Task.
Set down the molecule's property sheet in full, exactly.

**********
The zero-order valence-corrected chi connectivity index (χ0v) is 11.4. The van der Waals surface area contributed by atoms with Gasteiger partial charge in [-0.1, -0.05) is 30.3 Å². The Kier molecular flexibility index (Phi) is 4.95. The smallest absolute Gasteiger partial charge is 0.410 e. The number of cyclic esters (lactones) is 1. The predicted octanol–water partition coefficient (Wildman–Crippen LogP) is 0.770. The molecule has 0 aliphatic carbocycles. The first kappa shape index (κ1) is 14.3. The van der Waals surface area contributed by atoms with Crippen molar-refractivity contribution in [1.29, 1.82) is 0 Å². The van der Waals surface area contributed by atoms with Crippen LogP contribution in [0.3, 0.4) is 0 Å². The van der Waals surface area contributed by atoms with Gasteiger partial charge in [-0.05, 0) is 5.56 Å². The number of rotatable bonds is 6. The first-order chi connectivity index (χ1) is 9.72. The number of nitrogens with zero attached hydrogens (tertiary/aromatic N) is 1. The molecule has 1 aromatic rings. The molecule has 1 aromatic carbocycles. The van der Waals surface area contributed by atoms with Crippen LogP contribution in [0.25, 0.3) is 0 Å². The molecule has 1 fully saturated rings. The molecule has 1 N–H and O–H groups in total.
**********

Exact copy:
The zero-order valence-corrected chi connectivity index (χ0v) is 11.4. The van der Waals surface area contributed by atoms with Gasteiger partial charge in [-0.1, -0.05) is 30.3 Å². The Kier molecular flexibility index (Phi) is 4.95. The smallest absolute Gasteiger partial charge is 0.410 e. The number of cyclic esters (lactones) is 1. The predicted octanol–water partition coefficient (Wildman–Crippen LogP) is 0.770. The molecule has 0 aliphatic carbocycles. The first kappa shape index (κ1) is 14.3. The van der Waals surface area contributed by atoms with Crippen molar-refractivity contribution in [1.29, 1.82) is 0 Å². The van der Waals surface area contributed by atoms with Crippen LogP contribution in [0.3, 0.4) is 0 Å². The van der Waals surface area contributed by atoms with Gasteiger partial charge in [-0.05, 0) is 5.56 Å². The number of rotatable bonds is 6. The first-order chi connectivity index (χ1) is 9.72. The number of nitrogens with zero attached hydrogens (tertiary/aromatic N) is 1. The molecule has 1 aromatic rings. The molecule has 1 aromatic carbocycles. The van der Waals surface area contributed by atoms with Crippen LogP contribution in [0.25, 0.3) is 0 Å². The molecule has 1 fully saturated rings. The molecule has 1 N–H and O–H groups in total.